What Can be Withheld or Redacted from Public Records?
Certain information within public records may be withheld or redacted, a process governed by specific laws to balance transparency with the protection of sensitive details.
At the federal level, the 2022 FOIA guidelines say that agencies should apply a “presumption of openness” when determining what they can or can’t release. The 2022 guidelines emphasize the “foreseeable harm” standard, stating that agencies may only withhold information if disclosure would harm protected interests or is prohibited by specific laws.
Emphasizing the fundamental role of FOIA as a tool for citizens to understand government actions, the guidelines prioritize openness, case-by-case evaluation, and good communication in FOIA administration.
Specific laws that guide redaction vary by jurisdiction, but some general principles and examples include:
- Personal Privacy: Individuals’ health information, educational records, Social Security Numbers, and certain personally identifiable information are excluded from public records.
- National Security: The National Security Act allows the government to withhold information related to national security.
- Law Enforcement Exceptions: Law enforcement records can be withheld where disclosure could harm crime victims or compromise ongoing investigations.
- Trade Secrets and Commercial Information: The Uniform Trade Secrets Act (UTSA) protects trade secrets from disclosure in 47 states and the District of Columbia.
- Attorney-Client Privilege: Allows the redaction of information protected by the confidential relationship between an attorney and a client.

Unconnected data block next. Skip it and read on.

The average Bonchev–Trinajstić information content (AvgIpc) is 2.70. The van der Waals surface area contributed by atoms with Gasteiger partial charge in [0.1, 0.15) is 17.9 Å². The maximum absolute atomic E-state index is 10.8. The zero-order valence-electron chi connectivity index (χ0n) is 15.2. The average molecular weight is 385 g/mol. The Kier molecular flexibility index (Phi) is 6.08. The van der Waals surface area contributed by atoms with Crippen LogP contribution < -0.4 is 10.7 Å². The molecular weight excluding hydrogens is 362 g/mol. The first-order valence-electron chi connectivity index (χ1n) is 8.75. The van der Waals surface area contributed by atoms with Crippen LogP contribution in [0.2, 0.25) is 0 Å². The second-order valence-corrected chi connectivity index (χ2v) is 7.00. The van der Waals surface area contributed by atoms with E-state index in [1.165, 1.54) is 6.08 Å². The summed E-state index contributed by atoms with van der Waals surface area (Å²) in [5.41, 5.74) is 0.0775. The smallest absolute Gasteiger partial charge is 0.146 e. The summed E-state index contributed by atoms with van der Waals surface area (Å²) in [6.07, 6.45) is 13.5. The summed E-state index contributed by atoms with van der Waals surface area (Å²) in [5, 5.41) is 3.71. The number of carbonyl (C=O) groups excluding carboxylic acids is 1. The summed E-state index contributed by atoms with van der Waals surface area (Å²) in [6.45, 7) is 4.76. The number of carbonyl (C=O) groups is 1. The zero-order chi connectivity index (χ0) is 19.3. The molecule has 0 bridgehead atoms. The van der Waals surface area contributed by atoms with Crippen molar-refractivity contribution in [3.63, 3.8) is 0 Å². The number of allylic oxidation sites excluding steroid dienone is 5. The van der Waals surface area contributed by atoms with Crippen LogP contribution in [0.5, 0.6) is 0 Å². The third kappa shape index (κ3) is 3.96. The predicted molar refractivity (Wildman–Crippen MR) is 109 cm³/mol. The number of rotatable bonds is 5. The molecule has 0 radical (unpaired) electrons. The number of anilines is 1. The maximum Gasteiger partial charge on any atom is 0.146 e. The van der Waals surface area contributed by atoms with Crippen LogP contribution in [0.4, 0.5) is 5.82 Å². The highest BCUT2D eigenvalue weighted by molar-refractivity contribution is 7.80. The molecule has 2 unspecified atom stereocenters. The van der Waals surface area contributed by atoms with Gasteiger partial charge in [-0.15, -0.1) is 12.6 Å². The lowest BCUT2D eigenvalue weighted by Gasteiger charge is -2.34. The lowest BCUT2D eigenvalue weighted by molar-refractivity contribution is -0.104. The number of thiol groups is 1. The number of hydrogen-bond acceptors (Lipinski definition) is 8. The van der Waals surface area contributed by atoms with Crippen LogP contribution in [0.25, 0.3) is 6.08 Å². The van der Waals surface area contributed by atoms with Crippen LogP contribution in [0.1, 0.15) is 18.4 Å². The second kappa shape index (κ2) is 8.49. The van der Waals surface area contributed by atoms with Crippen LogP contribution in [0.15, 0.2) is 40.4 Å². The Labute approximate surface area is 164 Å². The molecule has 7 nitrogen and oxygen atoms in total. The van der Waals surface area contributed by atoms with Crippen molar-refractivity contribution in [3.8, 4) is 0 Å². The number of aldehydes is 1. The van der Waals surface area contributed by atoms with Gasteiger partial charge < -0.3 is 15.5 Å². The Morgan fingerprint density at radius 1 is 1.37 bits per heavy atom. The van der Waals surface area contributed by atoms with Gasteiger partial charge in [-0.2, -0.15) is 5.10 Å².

It’s crucial to note that the specifics of these laws and exemptions can vary by jurisdiction and context. Public records officers and legal professionals often play a role in determining what can be withheld or redacted.
How Can I Request Public Records?
To request public records, start on the official website of the government agency. You should be able to find downloadable forms or contact information to send your request to. Some organizations use dedicated software for public records requests, which will have a public portal with online forms for you to fill out.
If you are having trouble finding out how to request a public record, use a search engine to find out the name of the public records law in your state. Then search for the name of the agency plus the name of the public records law. For instance, if you are looking for records about Fort Collins, Colorado, you would search for “Fort Collins CORA” or “Fort Collins Colorado Open Records Act.” That search would lead you to the Fort Collins Public Records page.
It’s possible that the records you’re looking for are already published online, so you don’t even need to submit a request, as on Fort Collins’ site:
Many government agencies have established specific procedures for submitting requests, which may include guidelines on fees, processing times, and any restrictions on the types of information that can be requested. Some jurisdictions allow you to request records anonymously, while others don’t. Being aware of and adhering to these procedural intricacies is crucial to navigate the process smoothly.
When requesting a public record, provide as much information as you can about the documents you’re looking for, such as dates, names of people involved, case numbers for law enforcement requests, and so on. Overly broad requests take longer to fulfill and may run up higher costs.
After you submit your request, the agency may contact you for clarification about your request, estimated costs, or other matters. A quick response ensures that your request gets the attention it deserves.
Once your request is complete, you may receive physical photocopies, email attachments, a CD or thumb drive, or a link to download files from a file sharing service.
Public records laws serve as the linchpin for an open and accountable government, cultivating trust and collaboration between governing bodies and the public. If you work for a government agency, we know how hard you work to ensure citizens have access to the information that they need about their government.